In response to the overwhelming interest and enquiries received during our Fuel for thought webinar "Is this Methanol’s moment?" , we're thrilled to present an exclusive video interview by our host Craig Eason with Sobhith Hariharan, our global shipbuilding expert.

Our video interview takes a deeper dive into the most popular and thought-provoking questions that emerged during our "Fuel for Thought" Methanol webinar. We've carefully selected and addressed the questions that resonated most with the audience during the webinar. This engaging conversation is designed to provide clarity, insights, and valuable perspectives on the topics raised pertaining to methanol as an alternative fuel for shipping.

Lloyd's Register
24:24 Fuel for thought: Methanol Webinar Q&A

Methanol webinar Q&A

How does the energy content of methanol compare to traditional marine fuels?

Methanol's lower energy density (14.9 MJ/L) compared to HFO (35 MJ/L) means vessels may require over 2.4 times the volume for equivalent endurance. This impacts vessel design and fuel operation, possibly requiring the owner/operator to adopt various means – either larger Methanol fuel tanks or choosing Methanol for specific voyage legs. This must be handled  while ensuring compliance with and the applicable IMO regulations as well as emission trading schemes such as EU-ETS/FuelEU Maritime, posing operational challenges for ship owners. In contrast, LNG offers higher energy content but requires cryogenic storage, specialised tanks, insulation, and compromises cargo capacity compared to Methanol fuel.

How does grey methanol compare to other fossil fuels in terms of emissions?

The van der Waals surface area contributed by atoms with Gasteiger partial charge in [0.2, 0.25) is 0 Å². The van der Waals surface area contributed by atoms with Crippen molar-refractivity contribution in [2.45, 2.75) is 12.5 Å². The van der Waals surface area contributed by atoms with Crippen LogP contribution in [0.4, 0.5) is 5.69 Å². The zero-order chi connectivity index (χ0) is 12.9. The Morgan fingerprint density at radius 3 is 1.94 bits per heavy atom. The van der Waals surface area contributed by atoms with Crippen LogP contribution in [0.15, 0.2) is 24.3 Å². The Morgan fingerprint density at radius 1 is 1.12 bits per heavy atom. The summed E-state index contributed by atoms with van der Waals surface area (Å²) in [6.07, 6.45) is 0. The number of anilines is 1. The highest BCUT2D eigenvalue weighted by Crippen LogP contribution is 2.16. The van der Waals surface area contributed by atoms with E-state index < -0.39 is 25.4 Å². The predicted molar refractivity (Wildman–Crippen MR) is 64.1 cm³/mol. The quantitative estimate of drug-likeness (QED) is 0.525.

The production of grey methanol involves reforming natural gas with steam, resulting in higher well-to-wake emissions compared to VLSFO. However, there's a transition plan from grey to blue and then to green methanol, requiring substantial investments. Grey methanol, despite higher emissions than VLSFO, still emits less than grey ammonia or hydrogen, but it surpasses other fossil-based fuels in terms of well-to-wake emissions.

Will there be a challenge in moving from methanol cargo storage at over 100 ports to creating the actual bunkering of green methanol?

Methanol's availability in over 100 ports and successful trials like the first methanol bunkering operation in Singapore and Rotterdam indicates its potential growth. As demand for methanol increases at various ports, especially in areas where methanol-fuelled container ships operate, this could pave the way for more vessel types to adopt methanol as a fuel. Additionally, we might see a change in bunkering patterns and methanol bunker availability in locations close to where newer green methanol production facilities are proposed, for example Port Said or other areas in the Middle East.

What are the challenges regarding methanol bunkering and storage stations either in port or on-board ships